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Helping children make way for a new sibling image

Helping children make way for a new sibling

Discover some practical tips and a new book aimed at helping children adjust to their new brother or sister.

Marcia Brady. Bill Weasley. Bart Simpson. What do these characters have in common? Answer: they are all older siblings who have had to make way for a new baby sibling. 

For a firstborn child who has never had to share mummy before, welcoming a new sibling can be very exciting but also a bit scary. They might feel threatened or become anxious that they’ll lose their mum and dad’s attention. 

So what can you do to minimise the impact on your firstborn? A few practical tips from The Raising Children Network are:

  • Tell your first child a few months before the birth to give them time to process the information
  • Show your child their own baby photos and discuss what they’re doing in them  
  • Include your child in brainstorming names for the baby
  • Encourage your child to make close friends – a study revealed that children with good friends socialise better with younger siblings
  • Before going to hospital, explain to your child where you’re going and that you’ll be back soon after the baby’s birth
  • Ask your child if they have any questions – listen, be patient and give thoughtful answers

 

Another good idea is to read books that are about getting a new baby sibling. A helpful book fresh on the market is Wonderfully Madison. The book's author, Penny Reeve, was inspired by her own child’s real-life experience of getting a new sibling. To break the ice, Lillian, then aged two, was to present baby Zachary with a gift. Lillian’s reluctance to give away the gift became the premise of the book. (Lillian also owned an orange hat just like Madison.)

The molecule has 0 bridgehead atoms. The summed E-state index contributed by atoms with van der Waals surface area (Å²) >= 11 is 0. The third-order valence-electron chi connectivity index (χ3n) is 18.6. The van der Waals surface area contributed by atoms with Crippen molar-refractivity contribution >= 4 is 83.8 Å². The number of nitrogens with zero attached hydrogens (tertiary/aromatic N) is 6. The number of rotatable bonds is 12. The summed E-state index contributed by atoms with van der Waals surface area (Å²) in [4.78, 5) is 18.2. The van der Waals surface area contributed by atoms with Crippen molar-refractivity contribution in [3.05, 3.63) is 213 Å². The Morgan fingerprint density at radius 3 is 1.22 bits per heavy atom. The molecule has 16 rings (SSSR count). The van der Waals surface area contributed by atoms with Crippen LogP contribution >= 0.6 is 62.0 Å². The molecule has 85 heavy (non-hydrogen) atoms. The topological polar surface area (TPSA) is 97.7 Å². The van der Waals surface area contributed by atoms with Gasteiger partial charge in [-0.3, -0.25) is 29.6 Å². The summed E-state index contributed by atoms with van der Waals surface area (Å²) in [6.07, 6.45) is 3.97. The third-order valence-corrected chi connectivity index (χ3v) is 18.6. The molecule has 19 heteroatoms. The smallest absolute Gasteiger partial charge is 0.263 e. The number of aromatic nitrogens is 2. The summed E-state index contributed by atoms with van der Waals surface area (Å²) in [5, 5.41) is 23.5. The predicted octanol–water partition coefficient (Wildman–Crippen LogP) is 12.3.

Introducing Wonderfully Madison

Wonderfully MadisonWonderfully Madison is centered around a grumpy girl named Madison who is less than thrilled to bestow a gift on her new baby sister. Madison’s angst to let go of her gift can be an indication of the inner emotions that second siblings face. 

“Kids are often labeled as selfish,” said Penny, “but the selfishness can come from a misunderstanding of where they’re at and what’s going on around them.” 

Madison comes to learn that she is, as Psalm 139 says, wonderfully made and loved by God. Penny said this was an important lesson to learn because it affects how we treat other people. “When we understand who God is, it spills over into our relationships.”

Refreshingly, the book is not your typical Christian tale.  Jemima Trappel, the book’s illustrator, said that she was glad that her first book was fun with a naturally developed story. “Some children’s books can be didactic and cliché but this one isn’t.”

Parents will also find the book quite relevant. “I really related to the book,” Megan Oliver, mother of two, said. Megan explained that her eldest son Harrison, now four, experienced very similar things to Madison when baby brother Hayden, now almost five months, was born – for instance, staying with grandparents during the birth. Megan also said that the book “makes it basic and simple” for a first child to understand what’s going on during that time.

The book launch for Wonderfully Madison took place at Menai Anglican Church on July 23 with approximately 60 adults and their children present. Penny performed a reading of the book and then signed copies along with Jemima. Both parents and children enjoyed the book, with Jemima explaining why, “This is fun and it’s a great story in its own right”. 

Visit the CEP Store for more information and to view a preview of Wonderfully Madison.

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